By: Heather Giron Fritts, MNPL, Founder of The CHAN Project
If we were to look up grief in the dictionary, we'd find a description something like "deep sorrow, especially that caused by someone's death." But I can tell you personally that grief comes in the package of loss from a loved one who has moved beyond this earth. However, it comes in many other forms as well, the loss of a job, of a friendship. What about when a young woman becomes a wife and then a mother shortly thereafter and she has lost that singular female energy she once held? Grieving is found in so many forms and in so many for so many reasons, and yet - no two people will experience grief in the same way twice.
When my family lost my son, each one of us, his father, sister, my mother with dementia, his cousins, his fiancé, and on and on and on, we all experienced that loss so individually. And with every loss, each of us always will experience our grief individually. Those that have lost jobs during Covid, or worse lost their businesses, and what about those that lost their loved ones or their homes, is there a measure for which of these are the hardest to experience, which is the least? There is not, because for each human being, the loss is measured individually. Grief is experienced individually and in a manner that runs in line with that individual's previous coping skills, their experiences in life, their tribe - their ropes.
I learned of a story back years ago in my undergrad program at Western Washington University, where I teach today in the Human Service Program. The story was of the ropes that farmers tied, at the first sign of blizzards, from the back porches of their ranch to their barns. Farmers all knew too well of stories where neighbors had wandered off and been frozen to death in the many white outs, having lost sight of home while still in their own back yards.
These ropes are their saving grace. It not only saved human lives, but these ropes also save their livestock, allowing farmers to get to the barn to care for their four-legged critters, and then back home safely to the warmth and safety of the home to do it all again the next day. However, I remember the lesson in the story is so much more than the safety of the farmers returning to their homes. We dissected the meaning of the ropes in another way. I remember my professor asking us to think about the ropes and all the intertwining threads that make up a thick enough rope to withstand the cold and freeze of a mid-west blizzard. These thick ropes were made of sturdy strands of thread, multiple threads, all twisted sharply together to make up one thick rope that fulfilled the job of creating the safety survival rope. We explored that rope and what it meant to us in our own lives. Who our threads were, who our ropes were?
In a time of grief, of lower spirits, of depression, isolation, who are your strands? Who holds you up and keeps you safe? Do you have people that make up that rope? Each thread of that safety rope represents an individual person in your life, someone that is a member of your tribe, a person in your life that you mean the world to, that will walk through fire for you and be there through thick and thin. They are the person that will help you through your grief. They are the one that will hold you when you cry, that will tuck you into bed and be there in the morning when you wake. They are the friend that will spoon feed you when you've not eaten in days or hold your hair when you're throwing it all back up. They are the one who will drop everything and crank up their big ol' car and get there fast, as Tracy Lawrence sings in You Find Out Who Your Friends Are, because they are your ropes.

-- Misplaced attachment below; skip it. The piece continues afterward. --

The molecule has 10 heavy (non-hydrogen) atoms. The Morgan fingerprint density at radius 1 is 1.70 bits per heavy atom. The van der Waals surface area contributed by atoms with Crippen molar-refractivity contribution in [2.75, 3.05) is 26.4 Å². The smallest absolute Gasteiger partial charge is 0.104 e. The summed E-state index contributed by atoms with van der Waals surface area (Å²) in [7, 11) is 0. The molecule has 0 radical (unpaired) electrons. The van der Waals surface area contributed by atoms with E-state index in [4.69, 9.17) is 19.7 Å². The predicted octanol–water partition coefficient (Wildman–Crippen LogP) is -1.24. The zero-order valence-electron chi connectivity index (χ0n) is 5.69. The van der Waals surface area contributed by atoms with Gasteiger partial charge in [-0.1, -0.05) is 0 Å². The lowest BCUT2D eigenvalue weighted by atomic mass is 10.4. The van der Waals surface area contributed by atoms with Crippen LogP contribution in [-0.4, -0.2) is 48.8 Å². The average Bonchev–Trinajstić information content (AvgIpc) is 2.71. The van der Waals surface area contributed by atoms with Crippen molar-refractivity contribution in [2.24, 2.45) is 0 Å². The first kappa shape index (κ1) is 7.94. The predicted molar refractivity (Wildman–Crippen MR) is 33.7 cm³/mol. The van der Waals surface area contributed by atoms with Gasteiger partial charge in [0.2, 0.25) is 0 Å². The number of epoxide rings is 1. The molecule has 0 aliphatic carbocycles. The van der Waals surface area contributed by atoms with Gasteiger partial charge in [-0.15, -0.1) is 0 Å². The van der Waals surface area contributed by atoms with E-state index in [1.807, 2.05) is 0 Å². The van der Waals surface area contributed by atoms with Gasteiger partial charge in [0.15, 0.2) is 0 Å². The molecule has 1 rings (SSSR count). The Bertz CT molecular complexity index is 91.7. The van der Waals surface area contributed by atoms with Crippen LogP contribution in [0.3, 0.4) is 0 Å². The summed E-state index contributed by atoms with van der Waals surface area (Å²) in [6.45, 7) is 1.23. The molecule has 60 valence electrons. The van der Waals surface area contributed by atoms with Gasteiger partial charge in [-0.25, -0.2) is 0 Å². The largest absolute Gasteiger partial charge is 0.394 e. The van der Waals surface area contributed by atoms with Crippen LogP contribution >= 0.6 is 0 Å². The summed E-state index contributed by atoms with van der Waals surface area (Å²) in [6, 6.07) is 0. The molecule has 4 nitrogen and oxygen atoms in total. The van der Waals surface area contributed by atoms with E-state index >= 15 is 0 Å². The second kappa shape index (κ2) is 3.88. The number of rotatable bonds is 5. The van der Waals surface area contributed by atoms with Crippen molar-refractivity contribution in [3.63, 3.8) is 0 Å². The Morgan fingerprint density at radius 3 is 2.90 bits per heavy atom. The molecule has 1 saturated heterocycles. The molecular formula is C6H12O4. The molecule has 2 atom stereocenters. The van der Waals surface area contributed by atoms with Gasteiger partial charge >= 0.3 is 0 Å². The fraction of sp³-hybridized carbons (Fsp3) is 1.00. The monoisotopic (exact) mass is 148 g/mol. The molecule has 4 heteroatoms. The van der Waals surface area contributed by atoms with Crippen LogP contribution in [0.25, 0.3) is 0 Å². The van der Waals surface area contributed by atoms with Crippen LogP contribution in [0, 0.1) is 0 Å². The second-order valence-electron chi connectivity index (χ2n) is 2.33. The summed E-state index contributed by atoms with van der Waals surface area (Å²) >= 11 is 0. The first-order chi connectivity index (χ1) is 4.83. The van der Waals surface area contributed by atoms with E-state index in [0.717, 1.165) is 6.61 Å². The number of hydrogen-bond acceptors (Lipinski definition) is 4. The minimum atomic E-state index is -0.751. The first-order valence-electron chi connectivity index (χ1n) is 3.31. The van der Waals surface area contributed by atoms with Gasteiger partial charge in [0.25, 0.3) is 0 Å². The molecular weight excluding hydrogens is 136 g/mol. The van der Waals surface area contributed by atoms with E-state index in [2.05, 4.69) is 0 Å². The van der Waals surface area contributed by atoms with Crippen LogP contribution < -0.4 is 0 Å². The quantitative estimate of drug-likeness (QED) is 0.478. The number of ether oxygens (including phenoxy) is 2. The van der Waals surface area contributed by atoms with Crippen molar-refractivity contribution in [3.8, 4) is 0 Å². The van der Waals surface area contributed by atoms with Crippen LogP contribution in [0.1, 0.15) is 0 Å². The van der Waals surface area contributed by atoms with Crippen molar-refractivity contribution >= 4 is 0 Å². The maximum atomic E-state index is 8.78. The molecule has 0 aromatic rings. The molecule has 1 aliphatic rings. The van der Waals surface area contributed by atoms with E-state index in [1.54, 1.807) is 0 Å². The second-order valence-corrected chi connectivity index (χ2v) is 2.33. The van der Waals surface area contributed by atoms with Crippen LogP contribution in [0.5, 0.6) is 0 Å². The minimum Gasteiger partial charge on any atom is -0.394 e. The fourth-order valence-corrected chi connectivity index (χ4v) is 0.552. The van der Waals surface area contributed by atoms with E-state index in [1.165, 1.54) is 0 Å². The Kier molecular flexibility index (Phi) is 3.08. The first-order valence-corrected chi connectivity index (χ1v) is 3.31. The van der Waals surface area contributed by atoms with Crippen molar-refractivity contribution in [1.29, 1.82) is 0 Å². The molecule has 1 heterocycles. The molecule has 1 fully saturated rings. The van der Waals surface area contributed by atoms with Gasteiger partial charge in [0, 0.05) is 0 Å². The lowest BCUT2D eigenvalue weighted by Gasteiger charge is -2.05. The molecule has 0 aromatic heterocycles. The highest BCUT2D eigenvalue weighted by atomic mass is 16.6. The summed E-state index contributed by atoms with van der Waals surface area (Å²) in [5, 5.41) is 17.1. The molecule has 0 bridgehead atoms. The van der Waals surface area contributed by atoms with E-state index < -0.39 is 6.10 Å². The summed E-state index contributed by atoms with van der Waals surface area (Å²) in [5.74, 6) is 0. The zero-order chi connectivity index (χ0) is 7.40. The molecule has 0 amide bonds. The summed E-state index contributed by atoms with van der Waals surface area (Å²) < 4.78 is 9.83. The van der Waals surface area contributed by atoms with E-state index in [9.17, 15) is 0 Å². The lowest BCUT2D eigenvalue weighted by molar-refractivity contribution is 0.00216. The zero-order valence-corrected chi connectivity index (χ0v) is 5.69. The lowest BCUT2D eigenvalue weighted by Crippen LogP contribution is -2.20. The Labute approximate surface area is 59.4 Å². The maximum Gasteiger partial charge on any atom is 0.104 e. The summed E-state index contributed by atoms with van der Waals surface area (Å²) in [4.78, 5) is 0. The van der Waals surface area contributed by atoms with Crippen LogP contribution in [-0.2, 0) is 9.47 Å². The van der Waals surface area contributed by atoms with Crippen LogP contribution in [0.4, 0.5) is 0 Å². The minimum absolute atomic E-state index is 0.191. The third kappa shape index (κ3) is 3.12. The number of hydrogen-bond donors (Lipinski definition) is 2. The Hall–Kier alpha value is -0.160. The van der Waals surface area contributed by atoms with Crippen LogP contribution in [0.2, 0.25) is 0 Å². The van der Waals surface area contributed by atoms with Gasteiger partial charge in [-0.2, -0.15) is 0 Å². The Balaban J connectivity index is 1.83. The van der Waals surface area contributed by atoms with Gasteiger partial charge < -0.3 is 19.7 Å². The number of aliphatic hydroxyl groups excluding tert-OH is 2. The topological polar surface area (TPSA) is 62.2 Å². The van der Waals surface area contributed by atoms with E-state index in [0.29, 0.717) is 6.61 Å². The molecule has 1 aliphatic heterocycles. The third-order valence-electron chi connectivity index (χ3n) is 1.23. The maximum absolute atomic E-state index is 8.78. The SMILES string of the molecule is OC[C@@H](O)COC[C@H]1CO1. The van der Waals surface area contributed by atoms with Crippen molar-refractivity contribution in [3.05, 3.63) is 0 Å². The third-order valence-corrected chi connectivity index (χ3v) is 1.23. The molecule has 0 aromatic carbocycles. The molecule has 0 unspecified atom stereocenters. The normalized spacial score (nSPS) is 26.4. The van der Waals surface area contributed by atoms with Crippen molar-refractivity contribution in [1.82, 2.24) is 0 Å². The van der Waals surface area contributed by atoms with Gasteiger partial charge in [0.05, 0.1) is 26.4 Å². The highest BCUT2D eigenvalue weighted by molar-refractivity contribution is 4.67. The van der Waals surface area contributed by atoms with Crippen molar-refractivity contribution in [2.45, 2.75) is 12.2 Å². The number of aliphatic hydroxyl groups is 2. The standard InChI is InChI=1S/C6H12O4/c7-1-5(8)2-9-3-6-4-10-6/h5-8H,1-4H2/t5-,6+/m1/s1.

There are the people that understand grief while others who want to run from it. We all have those friends who hush us when grief enters the room. They don't talk about it because it brings tears to the room. While others are there to hold you and let you cry as loud as you want, and they are crying right alongside you. Some will try to fix it, feed it, cure it. We have all sizes and shapes of folks that will help with our grief, and there is space for each of them, those are the threads that make up our ropes. At the CHAN Project, we are a thread in your rope, possibly two or three threads. We are about tying a rope from your back door out to the barn so that you can find your way home again. We'll help you catch sight of your soul and survive that blizzard while letting hope float up again. Once you find your spirit and grasp your soul deep inside eventually, the storm will part for the sun to find its way back to your smile.
All CHAN Project programs are based on compassion, healing, awareness, and nurturing in mind and are non-faith based and peer-led. Therefore, we accept individuals from all faiths, backgrounds, cultures, and denominations. We base our programs around diversity and inclusivity. We believe that connection, compassion, and empathy are the roots of understanding and healing and that together we can heal ourselves and others. Our grief circles are created to support self and others, and while providing a safe place for healing within the circle itself, we are also hopeful that these circles will grow 'grief tribes' naturally where our participants form relationships that grow to support one and other when they are beyond CHAN Program doors as well. We believe that it is through building a community that we will heal our community. Through this work, we aim to nurture the spirit of all who enter our doors and blossom the souls of all we connect with. We hope that with whom we come in contact will depart in a place better than they came. And yet, that they may return anytime they feel a need.